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I don't understand why multimap exists if we can create map of vectors or map of sets. For me only differences are:

  • using equal_range in multimap for getting elements of a key and in map of vectors we simply use [] operator and have vector of elements.
  • using multimap.insert(make_pair(key,value)) in multimap for adding elements and map_of_vectors[key].push_back(value) in map of vectors.

So why use multimap? For me it's better to have a vector than two iterators to get all values of a key.

This question applies also to unordered_map of vectors and unordered_multimap.

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I must admit I never quite understood the purpose of multimap :/ –  Matthieu M. Dec 14 '10 at 12:13

4 Answers 4

up vote 16 down vote accepted

I would say it depends on wether all the values with same key have a relationship that you want to address.

So for example, do you often go through all elements with key X, or pass them to a function, and so on? Then it is more convenient to already have them in their separate container, that you can address directly.

However, if you just have a collection of items, that may share same key value, or not, why use vectors in between? It is more convenient to run through the multimap with iterators than have a nested for loop for the map, vector case.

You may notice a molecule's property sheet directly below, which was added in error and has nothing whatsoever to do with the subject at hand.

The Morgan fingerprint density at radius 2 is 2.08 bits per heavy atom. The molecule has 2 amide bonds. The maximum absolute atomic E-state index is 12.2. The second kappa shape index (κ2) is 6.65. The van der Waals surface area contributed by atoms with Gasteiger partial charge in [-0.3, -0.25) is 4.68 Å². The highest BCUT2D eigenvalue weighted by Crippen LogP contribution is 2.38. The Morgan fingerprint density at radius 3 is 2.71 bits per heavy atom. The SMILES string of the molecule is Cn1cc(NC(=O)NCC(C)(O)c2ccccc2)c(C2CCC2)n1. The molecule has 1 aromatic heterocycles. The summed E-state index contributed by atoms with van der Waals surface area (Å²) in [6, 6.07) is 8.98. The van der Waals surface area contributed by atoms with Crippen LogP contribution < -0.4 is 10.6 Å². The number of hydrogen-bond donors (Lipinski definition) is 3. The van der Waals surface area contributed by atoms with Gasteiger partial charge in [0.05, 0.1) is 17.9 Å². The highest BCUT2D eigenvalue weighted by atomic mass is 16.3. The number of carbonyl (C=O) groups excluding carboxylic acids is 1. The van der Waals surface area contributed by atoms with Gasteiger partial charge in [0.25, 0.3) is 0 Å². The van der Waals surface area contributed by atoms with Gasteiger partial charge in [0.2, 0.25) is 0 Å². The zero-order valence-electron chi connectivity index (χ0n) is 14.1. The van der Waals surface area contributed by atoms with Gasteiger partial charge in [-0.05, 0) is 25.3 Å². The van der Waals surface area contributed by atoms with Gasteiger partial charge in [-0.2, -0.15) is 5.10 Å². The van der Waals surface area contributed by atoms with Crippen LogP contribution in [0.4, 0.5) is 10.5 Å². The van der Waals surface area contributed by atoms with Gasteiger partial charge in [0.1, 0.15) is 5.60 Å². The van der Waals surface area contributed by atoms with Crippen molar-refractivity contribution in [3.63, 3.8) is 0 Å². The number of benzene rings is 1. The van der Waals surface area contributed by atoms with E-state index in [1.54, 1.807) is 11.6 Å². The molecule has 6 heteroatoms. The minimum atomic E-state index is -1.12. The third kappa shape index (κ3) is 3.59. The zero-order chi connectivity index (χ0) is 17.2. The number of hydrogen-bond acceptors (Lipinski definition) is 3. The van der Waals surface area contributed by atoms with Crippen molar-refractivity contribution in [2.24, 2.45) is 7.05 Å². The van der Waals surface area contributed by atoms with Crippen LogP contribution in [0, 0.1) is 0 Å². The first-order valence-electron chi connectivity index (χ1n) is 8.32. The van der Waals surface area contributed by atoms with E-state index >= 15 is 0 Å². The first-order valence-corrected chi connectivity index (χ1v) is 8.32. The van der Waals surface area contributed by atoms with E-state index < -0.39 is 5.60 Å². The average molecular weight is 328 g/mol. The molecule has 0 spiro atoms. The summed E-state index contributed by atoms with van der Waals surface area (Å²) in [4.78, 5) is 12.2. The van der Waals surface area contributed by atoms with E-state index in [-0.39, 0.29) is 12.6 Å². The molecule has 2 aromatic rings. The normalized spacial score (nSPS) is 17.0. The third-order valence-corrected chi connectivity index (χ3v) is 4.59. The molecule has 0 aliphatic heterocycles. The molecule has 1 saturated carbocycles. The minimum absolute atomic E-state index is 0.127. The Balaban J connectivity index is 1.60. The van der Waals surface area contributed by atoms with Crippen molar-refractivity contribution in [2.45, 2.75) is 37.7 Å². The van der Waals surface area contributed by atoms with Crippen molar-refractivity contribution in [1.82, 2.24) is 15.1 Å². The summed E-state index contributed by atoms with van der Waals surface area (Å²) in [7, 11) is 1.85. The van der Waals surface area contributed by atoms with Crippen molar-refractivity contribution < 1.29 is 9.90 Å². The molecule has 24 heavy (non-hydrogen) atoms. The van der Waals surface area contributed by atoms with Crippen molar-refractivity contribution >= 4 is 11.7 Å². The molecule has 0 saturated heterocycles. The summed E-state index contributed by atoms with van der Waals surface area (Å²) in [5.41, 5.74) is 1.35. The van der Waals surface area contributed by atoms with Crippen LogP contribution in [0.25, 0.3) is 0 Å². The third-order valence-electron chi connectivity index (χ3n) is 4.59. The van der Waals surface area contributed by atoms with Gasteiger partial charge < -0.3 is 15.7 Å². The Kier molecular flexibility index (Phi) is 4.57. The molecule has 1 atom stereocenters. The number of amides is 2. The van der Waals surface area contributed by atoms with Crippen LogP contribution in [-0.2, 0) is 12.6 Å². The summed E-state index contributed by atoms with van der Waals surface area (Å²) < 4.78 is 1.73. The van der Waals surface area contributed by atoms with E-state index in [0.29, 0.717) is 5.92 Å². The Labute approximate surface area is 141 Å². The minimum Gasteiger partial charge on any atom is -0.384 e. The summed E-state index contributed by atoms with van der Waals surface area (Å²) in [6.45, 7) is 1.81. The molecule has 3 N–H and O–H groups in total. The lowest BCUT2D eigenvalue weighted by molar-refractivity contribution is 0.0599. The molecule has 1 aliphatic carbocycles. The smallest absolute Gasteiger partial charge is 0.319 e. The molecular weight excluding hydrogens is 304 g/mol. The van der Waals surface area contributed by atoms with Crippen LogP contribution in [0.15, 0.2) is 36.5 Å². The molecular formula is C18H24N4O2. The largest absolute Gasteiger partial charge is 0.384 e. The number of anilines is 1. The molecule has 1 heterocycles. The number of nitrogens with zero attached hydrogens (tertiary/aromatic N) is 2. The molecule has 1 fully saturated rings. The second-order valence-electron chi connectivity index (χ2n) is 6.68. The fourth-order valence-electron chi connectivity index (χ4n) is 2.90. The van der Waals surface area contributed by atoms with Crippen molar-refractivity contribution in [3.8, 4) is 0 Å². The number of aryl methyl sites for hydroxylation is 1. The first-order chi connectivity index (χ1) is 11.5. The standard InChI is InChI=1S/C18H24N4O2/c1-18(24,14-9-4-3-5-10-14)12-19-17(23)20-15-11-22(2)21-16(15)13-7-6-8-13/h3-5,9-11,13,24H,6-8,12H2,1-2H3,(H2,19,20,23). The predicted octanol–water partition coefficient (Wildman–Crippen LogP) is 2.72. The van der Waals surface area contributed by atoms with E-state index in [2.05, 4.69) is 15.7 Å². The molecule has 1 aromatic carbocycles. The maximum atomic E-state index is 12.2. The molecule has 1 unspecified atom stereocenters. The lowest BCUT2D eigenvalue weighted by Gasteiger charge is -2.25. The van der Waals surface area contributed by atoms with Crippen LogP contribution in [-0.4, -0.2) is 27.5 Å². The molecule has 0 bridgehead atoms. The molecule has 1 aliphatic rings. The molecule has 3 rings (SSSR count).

Another way of looking at this: If multiple entries per key is very common, your structure is more efficient in the map, vector case. If they seldomly happen, it is the opposite.

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Thanks. Your and Artyom's answer showed me a little more differences. However I still don't believe multimap is as useful in real life as map of vectors. But that's my personal opinion ;) –  Mariusz Pawelski Dec 15 '10 at 18:36

There are many important differences between multimap<x,y> and map<x,vector<y> >

Once you had inserted a value into multimap, you know that the iterator would remain valid until you remove it and this is very strong property, you can't have it with map of vectors.

multimap<x,y>::iterator p=mymap.insert(make_pair(a,b));

The iterator remains valid until it is erased from map, while in second case, it would be invalidated each time you add new entry to the vector.

Also note that map<x,vector<y> > may have an empty value set with existing key, while multimap does not.

These are different things that behave differently.

And to be honest I miss multimap in some languages that do not provide it in their library.

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two iterators ??? I think you are wrong.

when i use std::for_each() or other algo of on a multimap I use only ONE iterator range, and it is damn much simpler that worrying with a vector for each key.

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It might be useful to think of a multimap as an adaptor to a map of vectors. You can achieve the same effect using map of vectors, but it's more work - multimap saves you doing manual labour to achieve full collection iteration, count of elements matching a key, and so on.

map of vectors is one possible implementation of multimap, if you like.

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